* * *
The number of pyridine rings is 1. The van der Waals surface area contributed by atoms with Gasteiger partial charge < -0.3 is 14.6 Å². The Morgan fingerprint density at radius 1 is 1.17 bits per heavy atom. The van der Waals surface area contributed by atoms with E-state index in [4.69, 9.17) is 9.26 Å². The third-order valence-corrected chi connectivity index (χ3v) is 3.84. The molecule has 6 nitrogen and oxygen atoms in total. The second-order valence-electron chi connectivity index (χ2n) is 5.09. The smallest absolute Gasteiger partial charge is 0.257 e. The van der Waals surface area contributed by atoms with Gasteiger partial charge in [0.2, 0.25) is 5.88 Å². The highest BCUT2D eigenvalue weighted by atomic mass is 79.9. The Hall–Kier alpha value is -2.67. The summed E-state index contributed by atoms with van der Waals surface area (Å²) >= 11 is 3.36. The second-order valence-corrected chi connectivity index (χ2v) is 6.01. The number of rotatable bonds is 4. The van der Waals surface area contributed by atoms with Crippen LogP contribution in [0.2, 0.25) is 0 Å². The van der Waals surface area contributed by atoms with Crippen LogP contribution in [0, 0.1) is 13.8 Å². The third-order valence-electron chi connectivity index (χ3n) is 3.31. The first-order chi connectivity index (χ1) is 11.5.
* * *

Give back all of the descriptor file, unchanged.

The number of pyridine rings is 1. The van der Waals surface area contributed by atoms with Gasteiger partial charge < -0.3 is 14.6 Å². The Morgan fingerprint density at radius 1 is 1.17 bits per heavy atom. The van der Waals surface area contributed by atoms with E-state index in [4.69, 9.17) is 9.26 Å². The third-order valence-corrected chi connectivity index (χ3v) is 3.84. The molecule has 6 nitrogen and oxygen atoms in total. The second-order valence-electron chi connectivity index (χ2n) is 5.09. The smallest absolute Gasteiger partial charge is 0.257 e. The van der Waals surface area contributed by atoms with Gasteiger partial charge in [0.2, 0.25) is 5.88 Å². The highest BCUT2D eigenvalue weighted by atomic mass is 79.9. The Hall–Kier alpha value is -2.67. The summed E-state index contributed by atoms with van der Waals surface area (Å²) >= 11 is 3.36. The second-order valence-corrected chi connectivity index (χ2v) is 6.01. The number of rotatable bonds is 4. The van der Waals surface area contributed by atoms with Crippen LogP contribution in [0.2, 0.25) is 0 Å². The van der Waals surface area contributed by atoms with Crippen LogP contribution in [0, 0.1) is 13.8 Å². The third-order valence-electron chi connectivity index (χ3n) is 3.31. The first-order chi connectivity index (χ1) is 11.5.